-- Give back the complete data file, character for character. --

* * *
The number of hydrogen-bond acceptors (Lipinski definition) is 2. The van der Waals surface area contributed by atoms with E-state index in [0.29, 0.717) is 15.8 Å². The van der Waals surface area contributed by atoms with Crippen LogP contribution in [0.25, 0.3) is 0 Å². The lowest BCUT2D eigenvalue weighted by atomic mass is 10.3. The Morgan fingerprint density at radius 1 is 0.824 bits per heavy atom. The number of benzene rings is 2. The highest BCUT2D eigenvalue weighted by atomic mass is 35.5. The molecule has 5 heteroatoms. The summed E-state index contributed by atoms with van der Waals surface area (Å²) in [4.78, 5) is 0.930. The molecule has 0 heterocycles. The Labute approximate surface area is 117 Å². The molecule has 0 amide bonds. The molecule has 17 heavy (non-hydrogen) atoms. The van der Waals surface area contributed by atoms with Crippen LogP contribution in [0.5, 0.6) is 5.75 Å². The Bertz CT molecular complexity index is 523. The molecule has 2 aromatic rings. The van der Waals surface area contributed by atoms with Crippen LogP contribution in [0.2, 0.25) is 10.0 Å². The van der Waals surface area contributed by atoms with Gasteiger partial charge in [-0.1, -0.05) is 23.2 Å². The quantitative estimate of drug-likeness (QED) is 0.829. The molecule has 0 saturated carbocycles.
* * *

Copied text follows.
The number of hydrogen-bond acceptors (Lipinski definition) is 2. The van der Waals surface area contributed by atoms with E-state index in [0.29, 0.717) is 15.8 Å². The van der Waals surface area contributed by atoms with Crippen LogP contribution in [0.25, 0.3) is 0 Å². The lowest BCUT2D eigenvalue weighted by atomic mass is 10.3. The Morgan fingerprint density at radius 1 is 0.824 bits per heavy atom. The number of benzene rings is 2. The highest BCUT2D eigenvalue weighted by atomic mass is 35.5. The molecule has 5 heteroatoms. The summed E-state index contributed by atoms with van der Waals surface area (Å²) in [4.78, 5) is 0.930. The molecule has 0 heterocycles. The Labute approximate surface area is 117 Å². The molecule has 0 amide bonds. The molecule has 17 heavy (non-hydrogen) atoms. The van der Waals surface area contributed by atoms with Crippen LogP contribution in [0.5, 0.6) is 5.75 Å². The Bertz CT molecular complexity index is 523. The molecule has 2 aromatic rings. The van der Waals surface area contributed by atoms with Crippen LogP contribution in [0.2, 0.25) is 10.0 Å². The van der Waals surface area contributed by atoms with Gasteiger partial charge in [-0.1, -0.05) is 23.2 Å². The quantitative estimate of drug-likeness (QED) is 0.829. The molecule has 0 saturated carbocycles.